DescriptionTongue of the Fatman is an eclectic fighting game. Choose from different alien races (including Human) with different abilities and fighting styles, purchase weapons and devices, and fight your way through multiple opponents to face the Fatman. Some of the features include being able to place wagers on the outcome of the fight, and the phenomenon of a special move being less powerful the more you use it to balance gameplay. Two-player, head-to-head combat is supported.
- "Slaughter Sport" -- Genesis title
- "Red Belt" -- Working title
- "Mondu's Fight Palace" -- C64 title
- "Fatman" -- Japanese Mega Drive title
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The Press Says
|Computer and Video Games (CVG)||Dec, 1990||79 out of 100||79|
|Génération 4||Jan, 1991||5 out of 10||50|
|Sega-16.com||Sep 12, 2011||3 out of 10||30|
|Power Play||Dec, 1990||28 out of 100||28|
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TriviaHaving written the C64 version of this game, I should point out that the game was written originally on the PC and was called "Tongue of The Fatman". The C64 version was written (not ported) at about the same time and involved me having to convert all the animation frames from huge 256-colour MCGA down to rather less-huge three colour bitmaps, which were then sliced up into sprite images. It took a very long time (I didn't have an artist on the project so I had to do all the art touch-up as well as the programming. The C64 version was called "Mondu's Fight Palace". I don't know why they changed the name. The genesis version was released some time after the PC and C64 versions hit the shelves. Although the game is rather dated, I was quite happy with it at the time. The computer opponent AI used a system much like that of a simple chess program: a prioritised set of rules that started with "If I am lying on the ground, then get up" all the way down to "Can I make any move whatsoever?". Opponents also had reaction times for each move you performed - each time you performed an attack move, the opponent would (temporarily) get slightly better at avoiding/defending against that move. So, if you just did the same move over and over, the opponent would eventually defend against it 100% of the time until you started mixing up your attacks. Well, it's trivia, so on the off-chance that you might possibly be interested... other projects I wrote include Envision for the Atari XL/XE, DES-Tracker for the Amiga, Road Raider for the C64 (my first game), Pele II for the Genesis (just the front end), Eurit for the SNES (unreleased - just wrote the front end), and NHL Powerplay 98 (wrote the rink surface rendering code).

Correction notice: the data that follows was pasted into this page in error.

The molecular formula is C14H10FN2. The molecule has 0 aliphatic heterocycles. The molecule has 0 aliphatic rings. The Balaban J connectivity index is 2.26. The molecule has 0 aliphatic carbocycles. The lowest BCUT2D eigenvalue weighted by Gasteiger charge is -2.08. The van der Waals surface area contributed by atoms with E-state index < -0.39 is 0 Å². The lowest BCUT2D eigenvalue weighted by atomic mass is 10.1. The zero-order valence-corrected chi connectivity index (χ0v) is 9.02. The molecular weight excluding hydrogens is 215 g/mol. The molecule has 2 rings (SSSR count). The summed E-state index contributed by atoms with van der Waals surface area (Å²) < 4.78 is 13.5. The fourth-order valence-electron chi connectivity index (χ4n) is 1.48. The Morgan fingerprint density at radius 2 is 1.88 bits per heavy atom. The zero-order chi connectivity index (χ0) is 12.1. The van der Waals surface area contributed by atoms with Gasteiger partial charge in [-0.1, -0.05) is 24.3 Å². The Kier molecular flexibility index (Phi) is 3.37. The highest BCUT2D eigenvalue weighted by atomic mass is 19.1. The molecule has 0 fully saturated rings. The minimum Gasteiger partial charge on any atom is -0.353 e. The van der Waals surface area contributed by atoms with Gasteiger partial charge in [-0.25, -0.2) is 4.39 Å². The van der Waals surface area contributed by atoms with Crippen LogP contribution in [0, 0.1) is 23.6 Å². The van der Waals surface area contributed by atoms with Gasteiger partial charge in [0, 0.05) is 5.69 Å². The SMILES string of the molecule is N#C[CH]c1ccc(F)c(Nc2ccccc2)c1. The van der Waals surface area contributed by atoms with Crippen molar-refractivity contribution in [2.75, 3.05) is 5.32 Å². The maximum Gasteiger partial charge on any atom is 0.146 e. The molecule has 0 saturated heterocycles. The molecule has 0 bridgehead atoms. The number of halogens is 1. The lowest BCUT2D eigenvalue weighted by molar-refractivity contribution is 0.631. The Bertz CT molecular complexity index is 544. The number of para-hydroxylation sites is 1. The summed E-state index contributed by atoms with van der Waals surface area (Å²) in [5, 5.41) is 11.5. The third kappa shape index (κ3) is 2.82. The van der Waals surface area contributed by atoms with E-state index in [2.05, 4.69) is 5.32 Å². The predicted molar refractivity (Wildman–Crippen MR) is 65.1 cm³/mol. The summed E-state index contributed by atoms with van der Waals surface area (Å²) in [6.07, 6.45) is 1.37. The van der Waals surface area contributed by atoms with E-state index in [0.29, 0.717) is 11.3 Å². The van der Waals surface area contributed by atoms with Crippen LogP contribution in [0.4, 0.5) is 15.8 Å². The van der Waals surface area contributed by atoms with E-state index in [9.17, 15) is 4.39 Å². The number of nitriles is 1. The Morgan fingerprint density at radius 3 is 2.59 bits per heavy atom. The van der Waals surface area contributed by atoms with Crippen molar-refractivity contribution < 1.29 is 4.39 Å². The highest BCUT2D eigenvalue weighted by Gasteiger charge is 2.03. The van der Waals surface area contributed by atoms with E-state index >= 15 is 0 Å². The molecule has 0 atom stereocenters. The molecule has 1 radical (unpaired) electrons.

Related Web Sites
- Crap Shoot (A humorous review on PC Gamer)
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